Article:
With technology like artificial intelligence (AI) and robotic process automation (RPA) becoming more mainstream, the applications for procurement are virtually limitless. Technology like JAGGAER’s Smart Assistant, which is powered by AI, is one such possibility. This conversational platform designed for procurement is a powerful tool, which will eliminate much of the tedious and manual processes that still plague the procurement profession today. AI will be a driving factor in the development of the procurement profession.

Where We’re Going

The result of all these technological advances in several years’ time will be autonomous procurement. As I’ve written in a previous blog “autonomous procurement is a platform with embedded intelligence, but a system that also continues to build on those capabilities to automate the full source to pay process without human interaction. However, this will happen only in instances where human input isn’t necessary or desired, such as repetitive or time-consuming tasks”.

It is incredibly important to remember that autonomous procurement is not meant to eliminate human input or the role of procurement professionals. The end goal here is to augment people, freeing up time to focus on value adding tasks and strategic thinking. Human insight is crucial in business – but this is all about using technology to eliminate mistakes, monotony and cut out repetitive patterns. The future platform will assist you at every step of the source-to-pay process and over time it will manage more & more complex activities autonomously, so we can focus on doing strategic analysis to unlock new opportunities.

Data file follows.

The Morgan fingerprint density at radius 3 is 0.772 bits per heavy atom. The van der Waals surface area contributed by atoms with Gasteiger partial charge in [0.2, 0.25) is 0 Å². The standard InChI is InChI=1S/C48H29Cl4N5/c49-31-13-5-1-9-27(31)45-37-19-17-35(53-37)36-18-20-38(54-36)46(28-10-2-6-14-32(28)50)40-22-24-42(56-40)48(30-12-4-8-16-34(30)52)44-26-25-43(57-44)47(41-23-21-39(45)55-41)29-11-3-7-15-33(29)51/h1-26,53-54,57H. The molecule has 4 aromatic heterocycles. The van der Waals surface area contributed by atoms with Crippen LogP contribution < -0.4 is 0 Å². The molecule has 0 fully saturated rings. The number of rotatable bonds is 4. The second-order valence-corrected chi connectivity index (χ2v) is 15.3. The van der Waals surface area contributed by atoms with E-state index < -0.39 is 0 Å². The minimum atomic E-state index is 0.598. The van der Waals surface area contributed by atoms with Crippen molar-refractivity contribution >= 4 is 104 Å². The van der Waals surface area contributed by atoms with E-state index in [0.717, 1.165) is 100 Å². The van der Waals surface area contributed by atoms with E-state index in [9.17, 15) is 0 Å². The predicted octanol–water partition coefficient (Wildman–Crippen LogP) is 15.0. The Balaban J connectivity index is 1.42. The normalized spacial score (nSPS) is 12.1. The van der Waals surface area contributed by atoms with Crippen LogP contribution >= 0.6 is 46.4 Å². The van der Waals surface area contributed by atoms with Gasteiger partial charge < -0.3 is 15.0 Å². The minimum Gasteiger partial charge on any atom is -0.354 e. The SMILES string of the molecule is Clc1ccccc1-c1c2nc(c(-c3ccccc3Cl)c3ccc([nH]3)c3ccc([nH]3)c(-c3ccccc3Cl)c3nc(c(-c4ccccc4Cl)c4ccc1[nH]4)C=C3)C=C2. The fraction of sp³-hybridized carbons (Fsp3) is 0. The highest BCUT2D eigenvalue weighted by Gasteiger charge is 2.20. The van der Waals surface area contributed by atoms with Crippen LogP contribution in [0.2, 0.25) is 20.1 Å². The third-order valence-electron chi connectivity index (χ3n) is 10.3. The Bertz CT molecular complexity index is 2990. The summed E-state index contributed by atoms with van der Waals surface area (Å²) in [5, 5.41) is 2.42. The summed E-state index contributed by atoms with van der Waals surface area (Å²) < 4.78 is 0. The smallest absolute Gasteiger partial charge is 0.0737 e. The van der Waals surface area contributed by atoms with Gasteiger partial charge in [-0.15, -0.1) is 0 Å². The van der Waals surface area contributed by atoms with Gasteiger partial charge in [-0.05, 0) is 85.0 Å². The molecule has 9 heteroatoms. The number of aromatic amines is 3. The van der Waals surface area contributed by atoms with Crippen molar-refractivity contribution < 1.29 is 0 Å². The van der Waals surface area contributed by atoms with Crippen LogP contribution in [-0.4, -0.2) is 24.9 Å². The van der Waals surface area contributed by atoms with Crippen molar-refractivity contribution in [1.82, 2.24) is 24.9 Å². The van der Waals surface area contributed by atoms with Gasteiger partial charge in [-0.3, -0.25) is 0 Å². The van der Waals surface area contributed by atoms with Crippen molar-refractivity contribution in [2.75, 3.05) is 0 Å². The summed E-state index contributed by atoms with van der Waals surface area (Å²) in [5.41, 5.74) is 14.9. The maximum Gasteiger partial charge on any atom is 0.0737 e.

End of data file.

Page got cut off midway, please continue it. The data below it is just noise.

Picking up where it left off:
The procurement leaders of the future will need to combine strategic thinking, along with an analytical mindset. Leaders are crucial in today’s times, especially with the rise of AI, algorithms and automation. In order to stay ahead of the curve procurement professionals will have to evolve – becoming more data-driven and strategic, because that is something that will always require a human touch. 

To find out more about where procurement has been, where it’s going, and what you can do to stay ahead register for our webinar with Gartner, Deloitte and Blue Shield.

Where do you think procurement is headed? Let us know.

Will Autonomous Procurement Cost Me My Job?

Autonomous procurement is no science fiction. It will happen. How can you expect it to change the nature of procurement as a discipline and a career path?